• Fri, Dec 8 2006

Baklava / Baqlawa

Responding to a request here for Baklava / Baqlawa:

Baklava is found all over the Mediterranean, and apparently, this Christmas, in homes all over the world that have fallen in love with this pastry. My favorite baklava is light, crisp, and not too sweet. Here’s a recipe that I follow most of the time, varying according to mood and available ingredients. But first, a short blurb about phyllo / fillo dough, from The Professional Chef, 8th Edition:

[Phyllo / filo dough is]… a lean dough made only of flour and water and, occasionally, a small amount of oil. The dough is stretched and rolled until it is extremely thin. Butter, instead of being rolled into the dough, is melted and brushed onto the dough sheets before they are baked so that after baking, the result is similar to puff pastry.

Phyllo should be available in the freezer section of your grocery, right next to pie crust and puff pastry sheets. Thaw phyllo overnight in the refrigerator, then let stand for a while at room temperature before using. Remember that it dries out quickly, so keep it covered with a damp towel while you are working to keep it from turning brittle.

To make baklava, you need

1 pound phyllo dough, thawed

For brushing:

1/2 cup melted butter, or ghee/clarified butter, or if you want a healthier alternative, melted Earth Balance or Smart Balance
(If you’re trying to avoid saturated fat, use 4 tbsp olive oil + 4 tbsp canola oil instead — heat up in a microwave-safe container with a large lemon wedge for about a minute, let stand for 10 minutes and discard lemon wedge.)

Nut filling:

1 3/4 cup toasted whole almonds (or walnuts, or pistachios, or a combination of any or all of these)
4 tablespoons sugar (more if you like the filling sweeter)
1/2 teaspoon ground cinnamon
1/4 teaspoon ground nutmeg or allspice
(or 1 teaspoon ground cardamom in place of the cinnamon and nutmeg combination)

Syrup:

1 1/2 cups sugar (may be reduced to 1 cup if you want a baklava that’s less sweet)
1/2 cup water
1/2 cup honey
4 lemon wedges or peel from 1 orange (scrape off any pith)
2 3-inch cinnamon sticks
2 teaspoons rose water or orange water (optional)

cooking spray or melted butter or additional oil for greasing pan

Prepare the nut filling: Chop the nuts by hand or pulse in the food processor, and toss with the sugar and spices. Transfer to a bowl and set aside.

Preheat oven to 350 degrees F. Grease a 9×13 pan. Remove phyllo from package and unfold — if phyllo isn’t sized to fit your pan exactly, cut it to size (you’ll have to find some use for the cut-off pieces later, I usually make individual baklava in muffin tins). Keep unused sheets covered with a plastic sheet and a damp towel to prevent drying out. Lay one sheet of phyllo in the pan and brush (or spray) with butter (or oil blend or Earth Balance/Smart Balance). Repeat with more phyllo sheets until you’ve used up half of the package and half of the melted butter/oil. Be careful not to tear the sheets, but if you do, don’t despair — they won’t show much since you’ll have a layered product when everything is done. Sprinkle nut filling on top, evenly, paying attention to edges and corners. Top with remaining phyllo sheets, again buttering/greasing between sheets. Cut pastry lengthwise into strips about 2-inches wide. Cut again, this time diagonally, to form diamonds. Refrigerate for an hour before baking. Bake in preheated oven 30 minutes. Reduce heat to 300 degrees F and bake another 30-45 minutes or until golden, puffed and crisp.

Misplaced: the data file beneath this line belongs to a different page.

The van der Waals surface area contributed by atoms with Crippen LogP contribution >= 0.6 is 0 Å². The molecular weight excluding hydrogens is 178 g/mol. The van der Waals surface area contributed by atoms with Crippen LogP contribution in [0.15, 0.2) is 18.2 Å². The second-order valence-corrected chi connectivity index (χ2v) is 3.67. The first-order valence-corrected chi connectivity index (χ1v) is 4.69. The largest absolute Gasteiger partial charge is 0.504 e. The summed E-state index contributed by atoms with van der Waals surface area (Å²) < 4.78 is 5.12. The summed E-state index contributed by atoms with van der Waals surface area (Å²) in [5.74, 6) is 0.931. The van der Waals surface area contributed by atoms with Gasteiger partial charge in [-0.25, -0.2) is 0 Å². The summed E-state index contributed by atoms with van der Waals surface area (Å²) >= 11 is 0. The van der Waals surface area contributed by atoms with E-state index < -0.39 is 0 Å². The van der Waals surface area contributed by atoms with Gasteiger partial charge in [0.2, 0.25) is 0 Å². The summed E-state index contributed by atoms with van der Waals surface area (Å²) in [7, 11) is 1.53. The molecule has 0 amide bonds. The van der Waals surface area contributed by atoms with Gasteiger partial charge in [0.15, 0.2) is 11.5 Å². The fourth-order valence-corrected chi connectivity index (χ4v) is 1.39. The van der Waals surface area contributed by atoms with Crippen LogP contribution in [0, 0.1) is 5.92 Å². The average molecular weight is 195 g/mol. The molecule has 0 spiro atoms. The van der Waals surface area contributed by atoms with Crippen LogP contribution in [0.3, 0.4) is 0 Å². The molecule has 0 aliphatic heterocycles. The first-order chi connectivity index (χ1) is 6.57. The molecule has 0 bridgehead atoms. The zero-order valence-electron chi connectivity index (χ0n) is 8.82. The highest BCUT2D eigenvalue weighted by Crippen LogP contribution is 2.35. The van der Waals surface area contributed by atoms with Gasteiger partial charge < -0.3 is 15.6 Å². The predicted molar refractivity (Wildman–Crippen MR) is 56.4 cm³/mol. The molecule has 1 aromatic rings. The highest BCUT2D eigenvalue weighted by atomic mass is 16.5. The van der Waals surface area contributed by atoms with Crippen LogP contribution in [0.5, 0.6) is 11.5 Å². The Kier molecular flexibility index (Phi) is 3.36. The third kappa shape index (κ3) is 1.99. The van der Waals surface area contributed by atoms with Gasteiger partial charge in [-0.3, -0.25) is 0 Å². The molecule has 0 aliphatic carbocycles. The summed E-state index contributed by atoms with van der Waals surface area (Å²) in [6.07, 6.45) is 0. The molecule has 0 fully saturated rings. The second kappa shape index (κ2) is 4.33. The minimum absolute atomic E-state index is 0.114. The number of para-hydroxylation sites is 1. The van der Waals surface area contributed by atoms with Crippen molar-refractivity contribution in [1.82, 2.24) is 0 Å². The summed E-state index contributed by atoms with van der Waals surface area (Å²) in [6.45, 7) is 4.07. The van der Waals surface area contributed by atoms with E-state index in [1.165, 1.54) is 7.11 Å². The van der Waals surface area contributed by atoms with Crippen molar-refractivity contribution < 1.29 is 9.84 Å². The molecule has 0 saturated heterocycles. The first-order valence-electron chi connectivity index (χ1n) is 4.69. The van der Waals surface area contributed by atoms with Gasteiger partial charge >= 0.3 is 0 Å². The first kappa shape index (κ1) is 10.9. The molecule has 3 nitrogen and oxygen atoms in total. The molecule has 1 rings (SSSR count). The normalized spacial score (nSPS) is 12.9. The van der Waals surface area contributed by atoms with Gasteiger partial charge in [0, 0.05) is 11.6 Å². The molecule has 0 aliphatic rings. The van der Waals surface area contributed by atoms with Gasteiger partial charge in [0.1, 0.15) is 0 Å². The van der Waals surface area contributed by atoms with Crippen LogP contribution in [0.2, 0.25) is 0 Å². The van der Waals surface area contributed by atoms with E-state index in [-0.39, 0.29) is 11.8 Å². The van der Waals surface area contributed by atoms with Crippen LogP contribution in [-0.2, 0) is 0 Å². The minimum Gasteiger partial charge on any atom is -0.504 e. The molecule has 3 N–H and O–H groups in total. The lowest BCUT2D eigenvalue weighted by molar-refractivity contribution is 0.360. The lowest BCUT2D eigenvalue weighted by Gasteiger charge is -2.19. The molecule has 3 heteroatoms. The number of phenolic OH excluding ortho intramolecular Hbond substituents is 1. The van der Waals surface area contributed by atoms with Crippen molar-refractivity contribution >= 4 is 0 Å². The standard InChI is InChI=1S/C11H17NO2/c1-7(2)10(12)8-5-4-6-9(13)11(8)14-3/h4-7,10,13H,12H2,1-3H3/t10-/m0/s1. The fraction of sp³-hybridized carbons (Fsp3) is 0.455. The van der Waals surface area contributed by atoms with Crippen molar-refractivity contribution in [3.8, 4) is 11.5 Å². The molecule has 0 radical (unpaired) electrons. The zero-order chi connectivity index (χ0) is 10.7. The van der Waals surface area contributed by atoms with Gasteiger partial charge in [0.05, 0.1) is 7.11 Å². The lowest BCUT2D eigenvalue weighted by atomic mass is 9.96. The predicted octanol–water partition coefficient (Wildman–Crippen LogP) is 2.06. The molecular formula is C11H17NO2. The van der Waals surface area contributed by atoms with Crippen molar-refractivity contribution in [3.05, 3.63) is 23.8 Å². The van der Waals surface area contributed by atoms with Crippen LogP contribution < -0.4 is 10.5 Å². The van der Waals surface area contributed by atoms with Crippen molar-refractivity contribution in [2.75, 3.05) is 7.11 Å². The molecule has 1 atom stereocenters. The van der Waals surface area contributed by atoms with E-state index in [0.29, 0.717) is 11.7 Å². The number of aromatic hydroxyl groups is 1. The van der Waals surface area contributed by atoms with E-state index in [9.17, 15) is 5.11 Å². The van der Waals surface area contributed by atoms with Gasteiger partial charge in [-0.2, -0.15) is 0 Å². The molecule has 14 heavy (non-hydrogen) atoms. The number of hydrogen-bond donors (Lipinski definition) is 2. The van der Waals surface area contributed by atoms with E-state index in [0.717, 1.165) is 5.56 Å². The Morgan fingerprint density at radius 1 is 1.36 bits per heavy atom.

While baklava is baking, prepare syrup: Combine all ingredients in a saucepan and cook over medium heat 5 minutes, or until sugar dissolves. Discard lemon wedges or orange peel and cinnamon sticks. (You can also microwave this mixture in a microwave-safe container for a couple of minutes, then let stand for 5 more before discarding the peel/wedges/cinnamon sticks.) Chill while waiting for baklava to be done.

When baklava is done, remove from oven and spoon the syrup evenly over the hot pastry. Let cool to room temperature. To serve, cut through the original lines.

Baklava can also be rolled (called Baklava Orthi). To do this, have a layer of several sheets (about 5), buttered or oiled, on your work surface. Top with the filling, then roll lengthwise, tightly. Cut into 2-inch pieces then spray or brush with additional butter or oil. Place pieces on greased baking sheet, cut side up, and bake as usual, then drizzle with the syrup; at this point you can go ahead and serve, or bake 15 minutes more or so to crisp the edges once more. (Cooking Light had a recipe once for rolled baklava, in which the rolled baklava was dipped in kataifi/kadaif (another Mediterranean pastry that would be in the same shelf you found your phyllo dough). Looked extremely yummy.)

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